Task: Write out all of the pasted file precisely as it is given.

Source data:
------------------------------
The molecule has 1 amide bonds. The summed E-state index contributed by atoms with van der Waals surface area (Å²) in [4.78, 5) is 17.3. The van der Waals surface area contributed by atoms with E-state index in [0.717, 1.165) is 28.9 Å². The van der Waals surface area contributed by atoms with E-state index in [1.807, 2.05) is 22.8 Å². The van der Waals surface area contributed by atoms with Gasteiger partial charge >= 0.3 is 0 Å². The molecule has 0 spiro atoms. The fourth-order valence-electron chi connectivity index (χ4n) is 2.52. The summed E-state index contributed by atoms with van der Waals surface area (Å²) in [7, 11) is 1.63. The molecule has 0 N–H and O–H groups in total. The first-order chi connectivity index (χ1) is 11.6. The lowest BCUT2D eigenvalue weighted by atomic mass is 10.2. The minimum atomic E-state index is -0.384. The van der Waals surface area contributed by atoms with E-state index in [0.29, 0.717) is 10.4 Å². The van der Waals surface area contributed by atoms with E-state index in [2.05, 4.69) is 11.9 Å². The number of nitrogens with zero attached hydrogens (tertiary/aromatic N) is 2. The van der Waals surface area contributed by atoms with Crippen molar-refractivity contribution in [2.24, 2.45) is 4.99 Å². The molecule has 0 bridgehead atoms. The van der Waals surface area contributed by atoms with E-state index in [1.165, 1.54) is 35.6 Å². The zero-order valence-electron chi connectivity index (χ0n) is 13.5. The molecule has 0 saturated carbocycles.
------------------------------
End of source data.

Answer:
The molecule has 1 amide bonds. The summed E-state index contributed by atoms with van der Waals surface area (Å²) in [4.78, 5) is 17.3. The van der Waals surface area contributed by atoms with E-state index in [0.717, 1.165) is 28.9 Å². The van der Waals surface area contributed by atoms with E-state index in [1.807, 2.05) is 22.8 Å². The van der Waals surface area contributed by atoms with Gasteiger partial charge >= 0.3 is 0 Å². The molecule has 0 spiro atoms. The fourth-order valence-electron chi connectivity index (χ4n) is 2.52. The summed E-state index contributed by atoms with van der Waals surface area (Å²) in [7, 11) is 1.63. The molecule has 0 N–H and O–H groups in total. The first-order chi connectivity index (χ1) is 11.6. The lowest BCUT2D eigenvalue weighted by atomic mass is 10.2. The minimum atomic E-state index is -0.384. The van der Waals surface area contributed by atoms with E-state index in [0.29, 0.717) is 10.4 Å². The van der Waals surface area contributed by atoms with E-state index in [2.05, 4.69) is 11.9 Å². The number of nitrogens with zero attached hydrogens (tertiary/aromatic N) is 2. The van der Waals surface area contributed by atoms with Crippen molar-refractivity contribution in [2.24, 2.45) is 4.99 Å². The molecule has 0 bridgehead atoms. The van der Waals surface area contributed by atoms with E-state index in [1.165, 1.54) is 35.6 Å². The zero-order valence-electron chi connectivity index (χ0n) is 13.5. The molecule has 0 saturated carbocycles.